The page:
EP: Great, Zurich was ideal for me. There were a few galleries that opened around the same time: Bob van Orsouw, Mark Müller, Peter Kilchmann. The Kunsthalle Zürich, which was quite new then, was particularly relevant to me at the time. Bernhard Mendes Bürgi, Bice Curiger and Jacqueline Burckhardt were active there, and then later on Beatrix Ruf. Ulrich Loock, the then director of the Kunsthalle Bern, was important to me: he did fantastic shows there. The same goes for Rein Wolfs, the then director of the Migros Museum of Contemporary Art. It was a fantastic time. They were all extremely active people. Including Roland Wäspe, director at the Kunstmuseum St. Gallen, and the curator Konrad Bitterli. We were all friends. Lionel Bovier, now director of the Musée d’art moderne et contemporain in Geneva, was still very young at the time, but he always came to see my exhibitions, just like Josef Helfenstein, director of the Kunstmuseum Basel, and Christian Klemm, the long-time curator of the Kunsthaus Zürich. It was really the best time back then, there was a sense of awakening in the air.

RG: Did you have a ‹master plan› in developing your program? What was your approach?

EP: My idea was to represent the best artists in their own country. People didn’t know this at the time, but I believed in it, of course. And when you have the best artists of a particular generation, then you also have a chance to achieve something for them internationally. You’re have a very different status, a different reputation compared to when you settle for this and that. I was only interested in representing ‹exceptional› artists.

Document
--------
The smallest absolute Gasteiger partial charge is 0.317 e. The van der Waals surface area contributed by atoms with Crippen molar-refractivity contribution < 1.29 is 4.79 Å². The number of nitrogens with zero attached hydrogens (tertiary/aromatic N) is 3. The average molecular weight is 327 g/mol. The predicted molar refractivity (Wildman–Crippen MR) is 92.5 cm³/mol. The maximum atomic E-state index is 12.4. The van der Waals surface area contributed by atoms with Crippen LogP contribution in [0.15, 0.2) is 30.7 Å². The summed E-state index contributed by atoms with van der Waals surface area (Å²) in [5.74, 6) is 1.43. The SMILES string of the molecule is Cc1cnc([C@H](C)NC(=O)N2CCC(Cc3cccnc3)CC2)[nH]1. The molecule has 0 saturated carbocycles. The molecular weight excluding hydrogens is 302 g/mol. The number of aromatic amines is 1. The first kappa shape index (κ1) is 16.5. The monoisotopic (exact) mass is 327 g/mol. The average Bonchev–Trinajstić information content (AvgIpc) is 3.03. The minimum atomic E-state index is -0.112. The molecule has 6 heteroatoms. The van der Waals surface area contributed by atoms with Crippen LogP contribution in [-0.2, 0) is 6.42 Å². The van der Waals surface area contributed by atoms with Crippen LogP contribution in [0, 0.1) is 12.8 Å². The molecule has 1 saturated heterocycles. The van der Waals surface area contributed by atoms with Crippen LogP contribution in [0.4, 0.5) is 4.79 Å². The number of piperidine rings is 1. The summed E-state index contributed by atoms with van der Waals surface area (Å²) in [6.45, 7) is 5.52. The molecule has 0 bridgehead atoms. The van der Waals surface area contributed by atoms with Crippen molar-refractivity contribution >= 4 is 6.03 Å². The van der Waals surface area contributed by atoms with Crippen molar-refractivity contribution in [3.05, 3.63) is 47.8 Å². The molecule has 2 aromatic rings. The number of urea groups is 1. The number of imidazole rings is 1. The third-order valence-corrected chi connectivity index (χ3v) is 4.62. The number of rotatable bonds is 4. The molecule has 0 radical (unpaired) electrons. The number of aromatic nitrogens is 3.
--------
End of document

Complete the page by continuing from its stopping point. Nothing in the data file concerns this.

RG: This sense for high quality you mention, is it also due to the fact that you saw an awful lot of art during you student years? Do you think you have a particularly well-trained eye as a result of your art studies?

EP: I think that, above all, you have to be able to listen. I have no ego issues at all when it comes to that. I ask the artists, ‹who do you think is good?› and then you talk about it and discuss, because, ultimately, other artists tend to be an important factor in art. And when I ended up feeling that, yes, the work is good, I would look for a way to exhibit it. Artists are almost always a very good source. They often have a feel for like-minded artists, because they see parallels to their own practice. But that doesn’t necessarily mean they are the best artists.
I have met many artists in this way. The old-fashioned concept of a ‹Programmgalerie,› a gallery with a coherent program where the artists know and appreciate one another, still very much appeals to me. When you’re an artist and you signed with a gallery where you don’t think much of any of its other artists, then you will look for the first opportunity to get out of that gallery again. But when you are with a gallery where you can relate to 90% of the artists, then you won’t be as likely to leave that gallery. This was never a well-defined strategy I consciously pursued, but rather a way of working that I always felt strongly about. I think that artists are happier with a gallery if it offers them an environment in which their work is appreciated for its own sake, rather than for its commercial potential.

RG: And all the practical stuff, how did you teach that to yourself?